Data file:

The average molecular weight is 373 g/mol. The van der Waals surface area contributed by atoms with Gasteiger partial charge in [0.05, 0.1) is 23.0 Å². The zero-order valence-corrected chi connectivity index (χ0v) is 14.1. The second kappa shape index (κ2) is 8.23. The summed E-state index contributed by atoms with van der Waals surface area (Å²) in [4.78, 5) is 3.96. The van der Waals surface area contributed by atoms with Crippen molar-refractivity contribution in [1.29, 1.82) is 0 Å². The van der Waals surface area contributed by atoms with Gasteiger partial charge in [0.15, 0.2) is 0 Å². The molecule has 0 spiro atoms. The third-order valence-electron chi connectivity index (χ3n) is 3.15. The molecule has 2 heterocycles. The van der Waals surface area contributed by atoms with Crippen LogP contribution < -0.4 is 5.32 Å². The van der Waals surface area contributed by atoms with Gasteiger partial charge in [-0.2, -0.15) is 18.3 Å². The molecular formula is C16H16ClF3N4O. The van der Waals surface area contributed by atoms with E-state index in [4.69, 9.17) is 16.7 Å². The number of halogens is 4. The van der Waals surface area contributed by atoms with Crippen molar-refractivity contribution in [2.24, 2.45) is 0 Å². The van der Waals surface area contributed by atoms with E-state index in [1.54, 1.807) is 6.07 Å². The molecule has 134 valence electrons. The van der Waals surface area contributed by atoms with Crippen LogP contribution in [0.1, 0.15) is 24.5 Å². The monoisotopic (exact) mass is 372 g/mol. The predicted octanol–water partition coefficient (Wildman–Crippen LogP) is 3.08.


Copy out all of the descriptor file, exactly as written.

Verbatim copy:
The average molecular weight is 373 g/mol. The van der Waals surface area contributed by atoms with Gasteiger partial charge in [0.05, 0.1) is 23.0 Å². The zero-order valence-corrected chi connectivity index (χ0v) is 14.1. The second kappa shape index (κ2) is 8.23. The summed E-state index contributed by atoms with van der Waals surface area (Å²) in [4.78, 5) is 3.96. The van der Waals surface area contributed by atoms with Crippen molar-refractivity contribution in [1.29, 1.82) is 0 Å². The van der Waals surface area contributed by atoms with Gasteiger partial charge in [0.15, 0.2) is 0 Å². The molecule has 0 spiro atoms. The third-order valence-electron chi connectivity index (χ3n) is 3.15. The molecule has 2 heterocycles. The van der Waals surface area contributed by atoms with Crippen LogP contribution < -0.4 is 5.32 Å². The van der Waals surface area contributed by atoms with Gasteiger partial charge in [-0.2, -0.15) is 18.3 Å². The molecular formula is C16H16ClF3N4O. The van der Waals surface area contributed by atoms with E-state index in [4.69, 9.17) is 16.7 Å². The number of halogens is 4. The van der Waals surface area contributed by atoms with Crippen molar-refractivity contribution in [2.24, 2.45) is 0 Å². The van der Waals surface area contributed by atoms with E-state index in [1.54, 1.807) is 6.07 Å². The molecule has 134 valence electrons. The van der Waals surface area contributed by atoms with Crippen LogP contribution in [0.1, 0.15) is 24.5 Å². The monoisotopic (exact) mass is 372 g/mol. The predicted octanol–water partition coefficient (Wildman–Crippen LogP) is 3.08.